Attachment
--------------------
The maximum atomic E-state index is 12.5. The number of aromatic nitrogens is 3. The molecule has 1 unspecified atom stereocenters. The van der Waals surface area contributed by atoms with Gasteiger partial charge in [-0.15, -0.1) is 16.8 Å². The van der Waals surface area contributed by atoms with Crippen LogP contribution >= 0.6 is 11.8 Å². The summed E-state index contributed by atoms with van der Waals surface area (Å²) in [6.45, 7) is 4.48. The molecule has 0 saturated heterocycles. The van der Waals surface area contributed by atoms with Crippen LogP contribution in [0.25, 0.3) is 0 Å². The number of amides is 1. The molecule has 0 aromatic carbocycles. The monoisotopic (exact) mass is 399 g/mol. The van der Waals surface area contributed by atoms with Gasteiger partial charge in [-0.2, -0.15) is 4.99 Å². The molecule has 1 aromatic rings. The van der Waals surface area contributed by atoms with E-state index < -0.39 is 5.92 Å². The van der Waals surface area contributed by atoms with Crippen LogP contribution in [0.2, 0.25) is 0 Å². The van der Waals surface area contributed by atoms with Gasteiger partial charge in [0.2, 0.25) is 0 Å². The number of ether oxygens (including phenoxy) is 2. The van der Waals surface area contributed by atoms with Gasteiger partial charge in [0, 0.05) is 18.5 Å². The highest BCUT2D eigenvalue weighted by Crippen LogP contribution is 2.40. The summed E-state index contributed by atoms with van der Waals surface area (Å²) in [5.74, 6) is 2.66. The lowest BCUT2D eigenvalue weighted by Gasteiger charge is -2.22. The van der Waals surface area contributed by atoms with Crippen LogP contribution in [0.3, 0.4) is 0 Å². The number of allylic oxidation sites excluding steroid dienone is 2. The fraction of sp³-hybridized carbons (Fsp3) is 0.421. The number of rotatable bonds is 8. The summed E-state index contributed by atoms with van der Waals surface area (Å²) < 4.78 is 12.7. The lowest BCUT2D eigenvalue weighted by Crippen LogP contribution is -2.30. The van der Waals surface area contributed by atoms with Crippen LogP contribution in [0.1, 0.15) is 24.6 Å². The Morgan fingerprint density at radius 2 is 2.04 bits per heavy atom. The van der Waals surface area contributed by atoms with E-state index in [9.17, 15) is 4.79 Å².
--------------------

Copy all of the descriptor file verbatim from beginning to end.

The maximum atomic E-state index is 12.5. The number of aromatic nitrogens is 3. The molecule has 1 unspecified atom stereocenters. The van der Waals surface area contributed by atoms with Gasteiger partial charge in [-0.15, -0.1) is 16.8 Å². The van der Waals surface area contributed by atoms with Crippen LogP contribution >= 0.6 is 11.8 Å². The summed E-state index contributed by atoms with van der Waals surface area (Å²) in [6.45, 7) is 4.48. The molecule has 0 saturated heterocycles. The van der Waals surface area contributed by atoms with Crippen LogP contribution in [0.25, 0.3) is 0 Å². The number of amides is 1. The molecule has 0 aromatic carbocycles. The monoisotopic (exact) mass is 399 g/mol. The van der Waals surface area contributed by atoms with Gasteiger partial charge in [-0.2, -0.15) is 4.99 Å². The molecule has 1 aromatic rings. The van der Waals surface area contributed by atoms with E-state index < -0.39 is 5.92 Å². The van der Waals surface area contributed by atoms with Crippen LogP contribution in [0.2, 0.25) is 0 Å². The van der Waals surface area contributed by atoms with Gasteiger partial charge in [0.2, 0.25) is 0 Å². The number of ether oxygens (including phenoxy) is 2. The van der Waals surface area contributed by atoms with Gasteiger partial charge in [0, 0.05) is 18.5 Å². The highest BCUT2D eigenvalue weighted by Crippen LogP contribution is 2.40. The summed E-state index contributed by atoms with van der Waals surface area (Å²) in [5.74, 6) is 2.66. The lowest BCUT2D eigenvalue weighted by Gasteiger charge is -2.22. The van der Waals surface area contributed by atoms with Crippen LogP contribution in [0.3, 0.4) is 0 Å². The number of allylic oxidation sites excluding steroid dienone is 2. The fraction of sp³-hybridized carbons (Fsp3) is 0.421. The number of rotatable bonds is 8. The summed E-state index contributed by atoms with van der Waals surface area (Å²) < 4.78 is 12.7. The lowest BCUT2D eigenvalue weighted by Crippen LogP contribution is -2.30. The van der Waals surface area contributed by atoms with Crippen LogP contribution in [0.1, 0.15) is 24.6 Å². The Morgan fingerprint density at radius 2 is 2.04 bits per heavy atom. The van der Waals surface area contributed by atoms with E-state index in [9.17, 15) is 4.79 Å².